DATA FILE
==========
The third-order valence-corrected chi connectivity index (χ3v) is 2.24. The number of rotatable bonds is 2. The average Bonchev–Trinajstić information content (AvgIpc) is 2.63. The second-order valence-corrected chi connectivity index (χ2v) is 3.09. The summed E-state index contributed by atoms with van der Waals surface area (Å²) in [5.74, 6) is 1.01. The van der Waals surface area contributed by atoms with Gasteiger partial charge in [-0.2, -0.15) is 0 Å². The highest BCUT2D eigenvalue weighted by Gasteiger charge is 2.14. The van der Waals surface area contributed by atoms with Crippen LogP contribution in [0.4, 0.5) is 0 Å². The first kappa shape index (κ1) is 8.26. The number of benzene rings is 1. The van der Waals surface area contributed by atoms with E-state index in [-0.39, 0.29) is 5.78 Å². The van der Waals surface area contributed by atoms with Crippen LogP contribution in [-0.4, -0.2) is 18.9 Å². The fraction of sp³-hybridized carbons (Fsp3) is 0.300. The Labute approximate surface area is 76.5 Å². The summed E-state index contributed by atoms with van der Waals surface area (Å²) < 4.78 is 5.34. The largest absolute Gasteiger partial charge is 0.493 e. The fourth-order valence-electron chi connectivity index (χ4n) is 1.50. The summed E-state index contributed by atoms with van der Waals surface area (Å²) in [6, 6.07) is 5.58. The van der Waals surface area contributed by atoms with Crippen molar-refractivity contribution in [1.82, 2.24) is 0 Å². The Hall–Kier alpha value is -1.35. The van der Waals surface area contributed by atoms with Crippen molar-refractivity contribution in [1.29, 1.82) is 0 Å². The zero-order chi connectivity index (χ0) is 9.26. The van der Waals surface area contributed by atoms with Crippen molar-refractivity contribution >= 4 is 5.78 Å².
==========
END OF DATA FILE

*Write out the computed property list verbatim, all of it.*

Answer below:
The third-order valence-corrected chi connectivity index (χ3v) is 2.24. The number of rotatable bonds is 2. The average Bonchev–Trinajstić information content (AvgIpc) is 2.63. The second-order valence-corrected chi connectivity index (χ2v) is 3.09. The summed E-state index contributed by atoms with van der Waals surface area (Å²) in [5.74, 6) is 1.01. The van der Waals surface area contributed by atoms with Gasteiger partial charge in [-0.2, -0.15) is 0 Å². The highest BCUT2D eigenvalue weighted by Gasteiger charge is 2.14. The van der Waals surface area contributed by atoms with Crippen LogP contribution in [0.4, 0.5) is 0 Å². The first kappa shape index (κ1) is 8.26. The number of benzene rings is 1. The van der Waals surface area contributed by atoms with E-state index in [-0.39, 0.29) is 5.78 Å². The van der Waals surface area contributed by atoms with Crippen LogP contribution in [-0.4, -0.2) is 18.9 Å². The fraction of sp³-hybridized carbons (Fsp3) is 0.300. The Labute approximate surface area is 76.5 Å². The summed E-state index contributed by atoms with van der Waals surface area (Å²) < 4.78 is 5.34. The largest absolute Gasteiger partial charge is 0.493 e. The fourth-order valence-electron chi connectivity index (χ4n) is 1.50. The summed E-state index contributed by atoms with van der Waals surface area (Å²) in [6, 6.07) is 5.58. The van der Waals surface area contributed by atoms with Crippen molar-refractivity contribution in [1.82, 2.24) is 0 Å². The Hall–Kier alpha value is -1.35. The van der Waals surface area contributed by atoms with Crippen molar-refractivity contribution in [1.29, 1.82) is 0 Å². The zero-order chi connectivity index (χ0) is 9.26. The van der Waals surface area contributed by atoms with Crippen molar-refractivity contribution >= 4 is 5.78 Å².